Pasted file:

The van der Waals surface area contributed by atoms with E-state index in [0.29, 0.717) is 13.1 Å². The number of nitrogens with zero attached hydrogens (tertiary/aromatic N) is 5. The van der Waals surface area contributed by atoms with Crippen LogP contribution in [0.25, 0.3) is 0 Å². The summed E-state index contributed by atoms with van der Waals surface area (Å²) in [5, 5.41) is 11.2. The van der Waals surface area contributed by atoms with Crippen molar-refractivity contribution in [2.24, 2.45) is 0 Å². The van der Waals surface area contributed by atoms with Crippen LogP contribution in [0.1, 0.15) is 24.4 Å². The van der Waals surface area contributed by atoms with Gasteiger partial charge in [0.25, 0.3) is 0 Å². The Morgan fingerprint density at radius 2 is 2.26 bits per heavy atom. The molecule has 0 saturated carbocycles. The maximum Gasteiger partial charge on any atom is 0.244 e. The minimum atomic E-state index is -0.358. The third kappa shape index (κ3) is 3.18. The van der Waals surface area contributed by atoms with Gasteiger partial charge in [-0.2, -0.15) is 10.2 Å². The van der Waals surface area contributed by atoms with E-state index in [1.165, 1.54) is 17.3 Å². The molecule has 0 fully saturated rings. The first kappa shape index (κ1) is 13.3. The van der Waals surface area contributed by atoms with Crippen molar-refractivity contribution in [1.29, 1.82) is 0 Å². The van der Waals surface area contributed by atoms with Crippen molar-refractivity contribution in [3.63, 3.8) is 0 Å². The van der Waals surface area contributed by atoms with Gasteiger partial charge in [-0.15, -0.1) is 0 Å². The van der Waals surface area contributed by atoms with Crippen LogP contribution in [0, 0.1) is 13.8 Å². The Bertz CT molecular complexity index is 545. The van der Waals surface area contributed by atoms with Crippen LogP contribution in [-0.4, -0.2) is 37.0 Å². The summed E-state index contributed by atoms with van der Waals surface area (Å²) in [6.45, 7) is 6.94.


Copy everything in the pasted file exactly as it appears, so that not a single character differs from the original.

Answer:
The van der Waals surface area contributed by atoms with E-state index in [0.29, 0.717) is 13.1 Å². The number of nitrogens with zero attached hydrogens (tertiary/aromatic N) is 5. The van der Waals surface area contributed by atoms with Crippen LogP contribution in [0.25, 0.3) is 0 Å². The summed E-state index contributed by atoms with van der Waals surface area (Å²) in [5, 5.41) is 11.2. The van der Waals surface area contributed by atoms with Crippen molar-refractivity contribution in [2.24, 2.45) is 0 Å². The van der Waals surface area contributed by atoms with Crippen LogP contribution in [0.1, 0.15) is 24.4 Å². The van der Waals surface area contributed by atoms with Gasteiger partial charge in [0.25, 0.3) is 0 Å². The Morgan fingerprint density at radius 2 is 2.26 bits per heavy atom. The molecule has 0 saturated carbocycles. The maximum Gasteiger partial charge on any atom is 0.244 e. The minimum atomic E-state index is -0.358. The third kappa shape index (κ3) is 3.18. The van der Waals surface area contributed by atoms with Gasteiger partial charge in [-0.2, -0.15) is 10.2 Å². The van der Waals surface area contributed by atoms with E-state index in [1.165, 1.54) is 17.3 Å². The molecule has 0 fully saturated rings. The first kappa shape index (κ1) is 13.3. The van der Waals surface area contributed by atoms with Crippen molar-refractivity contribution in [1.29, 1.82) is 0 Å². The van der Waals surface area contributed by atoms with Crippen molar-refractivity contribution in [3.63, 3.8) is 0 Å². The van der Waals surface area contributed by atoms with Gasteiger partial charge in [-0.15, -0.1) is 0 Å². The van der Waals surface area contributed by atoms with Crippen LogP contribution in [0, 0.1) is 13.8 Å². The Bertz CT molecular complexity index is 545. The van der Waals surface area contributed by atoms with Crippen LogP contribution in [-0.4, -0.2) is 37.0 Å². The summed E-state index contributed by atoms with van der Waals surface area (Å²) in [6.45, 7) is 6.94.